Is Heavy Equipment Hauling the Right Career For You?

Is Heavy Equipment Hauling the Right Career For You?

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After completing college, Susan knew that a traditional office job would never satisfy her. She had dabbled in both engineering and business, and wanted to find something that would combine her skill sets and also allow her to spend most of her time traveling and exploring the world. When she saw an opening for heavy equipment hauling, she felt she may have found exactly what she needed. Before applying, she set out to learn everything she could about the field in order to make sure she had a great shot of landing a heavy equipment hauling position.

First, she learned that heavy haul trucking would almost certainly allow her to do the kind of traveling she longed for. Long haul trucks can easily log 8,000 miles in a month, meaning Susan would have plenty of time on the open road. She also did not realize that trucks were still responsible for moving around 70% of the freight that is transported around the United States. Clearly it was an industry that had an important role in the overall economy and would likely offer her some job security. Heavy hauling trucking companies and other trucking companies employ more than 1.7 million people. Susan liked the idea of working for an industry with such a strong presence and history.

Susan knew that the part of her interested in engineering would much prefer to be involved in the transport of big machines instead of groceries or animals. Heavy equipment hauling involves moving large pieces of machinery long distances and would allow her be up close and personal with some engineering masterpieces. Heavy haul service would give Susan the opportunity to be an important part of the intersection of engineering and business, while also giving her the freedom to see the country.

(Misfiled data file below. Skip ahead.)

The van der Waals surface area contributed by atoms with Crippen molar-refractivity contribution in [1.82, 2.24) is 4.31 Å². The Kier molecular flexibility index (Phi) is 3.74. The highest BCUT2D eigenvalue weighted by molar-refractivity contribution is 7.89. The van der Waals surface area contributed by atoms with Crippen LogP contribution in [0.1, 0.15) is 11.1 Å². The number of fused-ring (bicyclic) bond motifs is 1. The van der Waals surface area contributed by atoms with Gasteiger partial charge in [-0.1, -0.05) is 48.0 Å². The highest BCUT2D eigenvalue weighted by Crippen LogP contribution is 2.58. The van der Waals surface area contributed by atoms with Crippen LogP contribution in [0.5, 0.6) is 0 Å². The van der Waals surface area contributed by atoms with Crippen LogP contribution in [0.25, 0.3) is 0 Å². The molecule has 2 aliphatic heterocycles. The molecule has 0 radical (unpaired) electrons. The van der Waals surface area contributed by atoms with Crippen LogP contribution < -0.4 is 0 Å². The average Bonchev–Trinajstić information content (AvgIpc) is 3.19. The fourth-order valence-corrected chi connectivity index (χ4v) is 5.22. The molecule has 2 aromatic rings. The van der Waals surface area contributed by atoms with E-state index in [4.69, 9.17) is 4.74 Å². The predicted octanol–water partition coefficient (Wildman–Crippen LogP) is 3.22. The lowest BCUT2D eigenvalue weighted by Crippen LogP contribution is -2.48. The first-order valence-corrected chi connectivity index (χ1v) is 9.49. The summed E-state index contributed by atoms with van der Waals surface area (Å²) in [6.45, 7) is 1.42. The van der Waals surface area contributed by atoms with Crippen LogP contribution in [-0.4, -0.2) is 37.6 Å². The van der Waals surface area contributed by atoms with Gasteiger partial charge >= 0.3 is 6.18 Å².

Susan also realized she needed to learn more about tractor trailer trucks themselves. Heavy haul companies often used trucks with 18 wheels. These trucks use 5 axles and are between 70 and 80 feet long. Susan had never driven anything larger than her truck, but she also had a wonderful driving record and felt confident that a few months in driving school would have her navigating all of those wheels like a pro.

While heavy haul transportation was never a part of the original plan for Susan, being in college and learning about engineering and business taught her that a more traditional career path would never satisfy her. The adventure inherent in hauling huge pieces of complex equipment around the country, the opportunity to drive and operate some of human kind’s engineering masterpieces, and the ability to avoid setting down roots while she explored the country helped her decide this was the best possible position for her. After contacting some local trucking companies to find out what kinds of certifications she would need, she set out on her path to fulfill her dream of heavy equipment hauling.


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